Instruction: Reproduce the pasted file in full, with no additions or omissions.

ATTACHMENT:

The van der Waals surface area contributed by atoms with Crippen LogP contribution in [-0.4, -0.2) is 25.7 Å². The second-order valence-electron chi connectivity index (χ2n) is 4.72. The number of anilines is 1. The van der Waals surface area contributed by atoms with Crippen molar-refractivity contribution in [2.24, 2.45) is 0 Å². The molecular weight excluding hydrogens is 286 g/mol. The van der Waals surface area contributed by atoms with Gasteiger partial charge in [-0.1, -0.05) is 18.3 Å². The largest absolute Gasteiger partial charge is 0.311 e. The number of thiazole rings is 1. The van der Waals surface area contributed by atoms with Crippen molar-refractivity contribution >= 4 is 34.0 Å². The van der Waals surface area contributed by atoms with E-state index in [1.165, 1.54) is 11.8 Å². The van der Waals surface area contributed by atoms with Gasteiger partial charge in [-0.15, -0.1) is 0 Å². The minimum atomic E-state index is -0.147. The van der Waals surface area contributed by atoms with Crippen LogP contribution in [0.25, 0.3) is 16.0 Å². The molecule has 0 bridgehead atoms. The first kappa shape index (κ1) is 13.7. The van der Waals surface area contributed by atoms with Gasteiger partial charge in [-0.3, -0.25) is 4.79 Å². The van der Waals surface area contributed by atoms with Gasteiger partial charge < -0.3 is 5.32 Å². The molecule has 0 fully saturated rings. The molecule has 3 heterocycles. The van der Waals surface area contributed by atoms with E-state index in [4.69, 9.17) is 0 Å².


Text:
The van der Waals surface area contributed by atoms with Crippen LogP contribution in [-0.4, -0.2) is 25.7 Å². The second-order valence-electron chi connectivity index (χ2n) is 4.72. The number of anilines is 1. The van der Waals surface area contributed by atoms with Crippen molar-refractivity contribution in [2.24, 2.45) is 0 Å². The molecular weight excluding hydrogens is 286 g/mol. The van der Waals surface area contributed by atoms with Gasteiger partial charge in [-0.1, -0.05) is 18.3 Å². The largest absolute Gasteiger partial charge is 0.311 e. The number of thiazole rings is 1. The van der Waals surface area contributed by atoms with Crippen molar-refractivity contribution >= 4 is 34.0 Å². The van der Waals surface area contributed by atoms with E-state index in [1.165, 1.54) is 11.8 Å². The van der Waals surface area contributed by atoms with Gasteiger partial charge in [-0.15, -0.1) is 0 Å². The minimum atomic E-state index is -0.147. The van der Waals surface area contributed by atoms with Crippen LogP contribution in [0.25, 0.3) is 16.0 Å². The molecule has 0 bridgehead atoms. The first kappa shape index (κ1) is 13.7. The van der Waals surface area contributed by atoms with Gasteiger partial charge in [-0.3, -0.25) is 4.79 Å². The van der Waals surface area contributed by atoms with Gasteiger partial charge < -0.3 is 5.32 Å². The molecule has 0 fully saturated rings. The molecule has 3 heterocycles. The van der Waals surface area contributed by atoms with E-state index in [4.69, 9.17) is 0 Å².